Growing up on the east coast of Canada on a little island called Cape Breton, my knowledge of foreign foods was not always broad as others in my country but coming from such a cultually-enriched area certainly aided to my knowledge of fantastic feasts. Cape Breton is a small island of around 147,450 people but we are a mighty crew strong in Celtic, French and Mi’kmaq heritage and traditions. The following food is one that I will forever associate with my little island and my childhood.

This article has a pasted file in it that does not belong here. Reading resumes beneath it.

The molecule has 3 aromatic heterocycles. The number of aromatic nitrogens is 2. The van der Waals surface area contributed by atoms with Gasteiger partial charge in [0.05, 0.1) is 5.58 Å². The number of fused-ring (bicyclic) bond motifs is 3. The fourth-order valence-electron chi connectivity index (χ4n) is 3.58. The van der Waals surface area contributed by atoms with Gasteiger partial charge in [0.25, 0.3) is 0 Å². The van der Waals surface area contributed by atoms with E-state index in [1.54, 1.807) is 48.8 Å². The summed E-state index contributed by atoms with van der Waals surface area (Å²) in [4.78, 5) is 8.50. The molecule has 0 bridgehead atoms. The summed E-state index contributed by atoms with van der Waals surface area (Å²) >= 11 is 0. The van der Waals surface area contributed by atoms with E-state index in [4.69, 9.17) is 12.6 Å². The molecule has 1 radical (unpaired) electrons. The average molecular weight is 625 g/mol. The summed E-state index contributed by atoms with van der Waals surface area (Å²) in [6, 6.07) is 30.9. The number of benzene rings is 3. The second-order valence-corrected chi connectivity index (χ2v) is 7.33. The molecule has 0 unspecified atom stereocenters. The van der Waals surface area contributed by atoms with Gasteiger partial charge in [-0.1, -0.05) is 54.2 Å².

The oatcake is known on the island and around the rest of the province as being typically “Scottish” or “Celtic”. I can remember being a young girl in the kitchen with my grandmother rolling the oats and cutting them with a glass, specifically put away for the job and nothing else. At my uncle’s restaurant, they make the cookies from the same recipe passed down from my great-grandmother but instead of cutting them out with a glass, they use the sharp edge of a tin can which seems to do the trick. Either way, they’re delicious and a part of my Scottish heritage.
There are many other dishes from my Acadian background that I could talk about but I will save those for another day, but I really felt that since I’ve written about foods from around the world, I should probably speak about something from where I call home.